Who gets hit by Muni switchbacks?

It's mostly low-income and outer neighborhoods

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SFMTA data shows a pattern of switchbacks in District 10 and District 4, particularly affecting riders headed to the outskirts.
SF EXAMINER PHOTO OF N JUDAH BY CINDY CHEW

rebecca@sfbg.com

Muni switchbacks — that annoying practice where trains force all the passengers off well before the end of the line — have been in the news lately, with new Supervisor Katy Tang making switchbacks her first political priority.

But when you zero in on who bears the brunt of these service disruptions, it becomes clear that not all transit passengers are created equal. In fact, Muni data shows that the vast majority of switchbacks were concentrated in just three locations this past January.

San Francisco Municipal Transportation Agency reports shows that the top three stations hit by switchbacks in January were the T Third stop at Third Street and Carroll Avenue; the N Judah stop at Judah Street and Sunset Boulevard; and the J Church stop at Glen Park Station, in that order. While the January data provides only a snapshot, annual figures show that the T and J lines each averaged around 36 switchbacks per month since February of 2012, while the N averaged 49.

View MUNI Switchbacks in a larger map

This map displays the top five locations where switchbacks occurred in January 2013.

Muni defends the switchbacks, saying that trains sometimes have to be rerouted to fill service gaps elsewhere. But for passengers, it's a huge inconvenience — they're left with little choice but to sit tight until the next train arrives, which in some cases can be as long as 30 minutes.

Switchbacks can happen in foul weather, and at night. They can impact elderly transit riders with few other transportation options. For weary Muni customers headed to the outskirts of the city after a long workday — or trying to get to a job or child-care responsibilities on time — a switchback can be the proverbial last straw.

The SFMTA data was included in a February memo to Sup. Carmen Chu, predecessor to newly minted District 4 Sup. Tang, who did not return Guardian calls seeking comment.

Some view switchbacks as a social justice issue. In the case of riders traveling to the end of the T line in the Bayview, the disruptions disproportionately affect riders who have longer trips to begin with — it takes 40 minutes to get from Van Ness Station to the end of the T line during normal weekday hours, compared with 28 minutes to the end of the N line and 26 minutes to the end of the J line. And those traveling to the city's lower income, southeastern sector are less likely to have alternative means of transportation.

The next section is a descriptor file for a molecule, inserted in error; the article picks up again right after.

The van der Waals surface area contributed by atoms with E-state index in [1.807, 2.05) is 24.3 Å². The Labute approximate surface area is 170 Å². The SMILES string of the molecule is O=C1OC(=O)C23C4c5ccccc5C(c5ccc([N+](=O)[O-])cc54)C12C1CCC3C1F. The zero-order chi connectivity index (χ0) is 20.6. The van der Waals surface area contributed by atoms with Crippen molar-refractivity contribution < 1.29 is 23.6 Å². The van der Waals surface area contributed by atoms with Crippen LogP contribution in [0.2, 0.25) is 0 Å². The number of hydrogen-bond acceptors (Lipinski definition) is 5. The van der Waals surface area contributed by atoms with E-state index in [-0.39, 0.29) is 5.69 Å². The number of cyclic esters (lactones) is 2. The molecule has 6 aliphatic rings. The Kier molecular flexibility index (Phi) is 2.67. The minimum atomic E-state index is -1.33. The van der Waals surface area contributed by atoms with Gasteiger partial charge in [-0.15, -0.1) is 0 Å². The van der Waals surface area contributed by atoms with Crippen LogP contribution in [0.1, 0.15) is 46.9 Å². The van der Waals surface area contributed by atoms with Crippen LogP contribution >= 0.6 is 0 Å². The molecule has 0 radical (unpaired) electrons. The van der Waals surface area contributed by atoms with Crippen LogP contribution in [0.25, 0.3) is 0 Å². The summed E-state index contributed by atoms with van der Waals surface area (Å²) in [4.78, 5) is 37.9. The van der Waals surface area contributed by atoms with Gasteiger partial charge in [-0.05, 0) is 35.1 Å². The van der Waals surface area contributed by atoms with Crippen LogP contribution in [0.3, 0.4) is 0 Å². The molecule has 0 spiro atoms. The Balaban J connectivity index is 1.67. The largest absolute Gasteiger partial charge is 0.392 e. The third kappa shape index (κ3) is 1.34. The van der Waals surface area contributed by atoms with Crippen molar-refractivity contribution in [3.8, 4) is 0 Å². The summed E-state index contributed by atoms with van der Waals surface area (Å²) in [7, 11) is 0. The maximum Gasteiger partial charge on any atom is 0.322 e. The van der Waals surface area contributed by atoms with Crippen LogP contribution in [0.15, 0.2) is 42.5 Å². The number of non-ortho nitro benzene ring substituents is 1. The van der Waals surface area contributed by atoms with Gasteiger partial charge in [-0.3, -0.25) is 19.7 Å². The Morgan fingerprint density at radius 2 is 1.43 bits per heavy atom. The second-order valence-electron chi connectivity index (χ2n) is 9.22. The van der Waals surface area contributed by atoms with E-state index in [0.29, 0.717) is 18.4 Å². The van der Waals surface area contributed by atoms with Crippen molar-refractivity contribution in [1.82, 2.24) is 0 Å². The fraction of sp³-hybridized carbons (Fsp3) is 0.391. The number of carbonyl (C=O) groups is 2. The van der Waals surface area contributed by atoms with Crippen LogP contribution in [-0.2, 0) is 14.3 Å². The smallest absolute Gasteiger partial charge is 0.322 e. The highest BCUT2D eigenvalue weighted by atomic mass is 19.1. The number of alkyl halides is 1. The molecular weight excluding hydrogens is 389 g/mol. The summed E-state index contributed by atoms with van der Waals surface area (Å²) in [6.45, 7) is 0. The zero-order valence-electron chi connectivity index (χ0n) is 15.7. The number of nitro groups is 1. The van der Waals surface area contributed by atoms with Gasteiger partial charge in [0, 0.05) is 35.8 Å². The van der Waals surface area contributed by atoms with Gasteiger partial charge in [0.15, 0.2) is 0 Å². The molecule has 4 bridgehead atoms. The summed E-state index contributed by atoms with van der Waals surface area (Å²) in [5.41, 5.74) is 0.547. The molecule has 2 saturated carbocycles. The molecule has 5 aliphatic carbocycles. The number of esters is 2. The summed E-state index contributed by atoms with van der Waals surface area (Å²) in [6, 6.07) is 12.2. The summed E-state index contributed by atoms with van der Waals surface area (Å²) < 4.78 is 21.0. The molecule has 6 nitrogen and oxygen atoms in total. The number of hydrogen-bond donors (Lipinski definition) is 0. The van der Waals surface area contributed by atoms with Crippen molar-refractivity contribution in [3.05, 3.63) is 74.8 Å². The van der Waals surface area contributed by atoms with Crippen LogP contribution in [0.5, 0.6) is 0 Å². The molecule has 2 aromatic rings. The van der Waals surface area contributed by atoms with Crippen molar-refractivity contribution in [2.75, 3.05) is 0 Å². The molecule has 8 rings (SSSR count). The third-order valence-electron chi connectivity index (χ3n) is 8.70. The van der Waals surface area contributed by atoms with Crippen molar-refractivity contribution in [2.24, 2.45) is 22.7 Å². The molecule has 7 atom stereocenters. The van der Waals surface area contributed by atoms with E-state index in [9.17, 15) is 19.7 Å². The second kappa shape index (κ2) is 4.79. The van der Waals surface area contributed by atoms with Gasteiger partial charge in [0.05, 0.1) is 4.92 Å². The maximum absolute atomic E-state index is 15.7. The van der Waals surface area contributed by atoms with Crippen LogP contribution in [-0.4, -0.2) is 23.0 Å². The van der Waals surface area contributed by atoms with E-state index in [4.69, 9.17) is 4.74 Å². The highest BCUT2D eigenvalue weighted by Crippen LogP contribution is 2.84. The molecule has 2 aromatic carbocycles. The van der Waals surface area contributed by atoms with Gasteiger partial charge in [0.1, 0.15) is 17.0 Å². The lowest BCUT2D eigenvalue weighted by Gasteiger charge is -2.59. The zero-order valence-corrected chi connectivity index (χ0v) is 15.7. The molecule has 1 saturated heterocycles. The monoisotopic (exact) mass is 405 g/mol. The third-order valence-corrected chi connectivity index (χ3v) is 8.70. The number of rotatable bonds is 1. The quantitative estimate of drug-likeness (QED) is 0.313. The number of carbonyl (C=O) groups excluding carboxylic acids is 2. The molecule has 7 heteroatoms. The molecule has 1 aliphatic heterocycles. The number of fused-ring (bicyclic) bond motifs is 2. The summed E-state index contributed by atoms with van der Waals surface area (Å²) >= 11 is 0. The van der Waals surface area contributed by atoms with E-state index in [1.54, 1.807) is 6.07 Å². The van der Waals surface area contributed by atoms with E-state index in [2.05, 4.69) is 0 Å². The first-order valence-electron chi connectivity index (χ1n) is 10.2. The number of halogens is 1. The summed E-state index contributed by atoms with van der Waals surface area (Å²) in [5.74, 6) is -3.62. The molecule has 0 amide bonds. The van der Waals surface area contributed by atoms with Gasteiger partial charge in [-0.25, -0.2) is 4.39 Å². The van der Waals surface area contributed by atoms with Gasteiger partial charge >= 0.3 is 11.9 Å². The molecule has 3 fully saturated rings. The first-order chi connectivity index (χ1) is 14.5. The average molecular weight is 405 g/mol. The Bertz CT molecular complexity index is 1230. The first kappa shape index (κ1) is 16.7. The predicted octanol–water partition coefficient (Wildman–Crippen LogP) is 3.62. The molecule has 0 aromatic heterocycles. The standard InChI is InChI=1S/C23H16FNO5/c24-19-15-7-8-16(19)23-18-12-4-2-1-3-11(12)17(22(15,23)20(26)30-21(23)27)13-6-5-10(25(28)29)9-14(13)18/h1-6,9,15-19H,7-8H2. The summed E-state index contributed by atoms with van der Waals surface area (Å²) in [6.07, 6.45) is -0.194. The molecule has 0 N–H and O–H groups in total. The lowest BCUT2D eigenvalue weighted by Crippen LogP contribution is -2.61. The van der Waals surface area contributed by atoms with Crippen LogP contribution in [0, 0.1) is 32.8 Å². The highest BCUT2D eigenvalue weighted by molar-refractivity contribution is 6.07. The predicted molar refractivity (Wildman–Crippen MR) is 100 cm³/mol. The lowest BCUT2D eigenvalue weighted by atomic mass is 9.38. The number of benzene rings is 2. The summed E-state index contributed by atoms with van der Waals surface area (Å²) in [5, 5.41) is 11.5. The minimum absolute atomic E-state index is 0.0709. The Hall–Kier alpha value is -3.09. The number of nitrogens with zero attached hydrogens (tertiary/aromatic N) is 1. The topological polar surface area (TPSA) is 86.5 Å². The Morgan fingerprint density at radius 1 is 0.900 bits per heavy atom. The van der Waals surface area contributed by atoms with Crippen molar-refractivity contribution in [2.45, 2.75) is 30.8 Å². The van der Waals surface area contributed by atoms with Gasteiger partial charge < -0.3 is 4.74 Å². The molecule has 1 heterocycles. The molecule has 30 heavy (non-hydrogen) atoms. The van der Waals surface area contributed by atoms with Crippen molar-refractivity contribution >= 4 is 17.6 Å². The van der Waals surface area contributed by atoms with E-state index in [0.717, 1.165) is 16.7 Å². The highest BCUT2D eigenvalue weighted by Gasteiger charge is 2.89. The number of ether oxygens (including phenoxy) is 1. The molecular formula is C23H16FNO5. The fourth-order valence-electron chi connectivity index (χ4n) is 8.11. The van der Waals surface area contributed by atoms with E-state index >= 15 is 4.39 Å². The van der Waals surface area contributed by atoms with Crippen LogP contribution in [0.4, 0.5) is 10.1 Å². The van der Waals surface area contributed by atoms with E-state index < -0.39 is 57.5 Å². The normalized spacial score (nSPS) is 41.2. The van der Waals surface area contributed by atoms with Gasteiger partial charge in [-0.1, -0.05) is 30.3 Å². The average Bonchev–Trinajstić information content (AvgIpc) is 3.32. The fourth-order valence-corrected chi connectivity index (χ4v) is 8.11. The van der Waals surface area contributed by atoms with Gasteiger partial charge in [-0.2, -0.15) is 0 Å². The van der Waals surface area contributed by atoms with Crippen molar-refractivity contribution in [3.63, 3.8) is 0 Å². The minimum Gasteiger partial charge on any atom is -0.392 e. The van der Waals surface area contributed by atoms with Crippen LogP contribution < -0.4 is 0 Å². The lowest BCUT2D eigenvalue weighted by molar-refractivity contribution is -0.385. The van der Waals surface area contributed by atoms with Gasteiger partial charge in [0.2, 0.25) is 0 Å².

The 39 switchbacks that left southbound passengers waiting at the T Third Carroll stop, near Armstrong Ave, accounted for almost a third of all switchbacks recorded in January. Since they happen more frequently during off-peak hours, passengers are more likely to be left standing out on the platforms at night, when there are longer gaps between train arrivals.

That's a public-safety issue: Police Department data accessed on San Francisco's Open Data Portal shows multiple car break-ins, a robbery with force, and a meth possession charge all occurring nearby that train stop over the past three months.

According to the SFMTA memo, "Vehicle maintenance issues and automatic train control system issues accounted for most delays in which switchbacks were used to rebalance and restore scheduled service." There were more disruptions on the K/T and N lines, Transit Director John Haley wrote, because they are "longer than the other lines and, as a result, have more opportunity to fall behind schedule." The memo added that upgrades are underway to improve reliability and reduce breakdowns.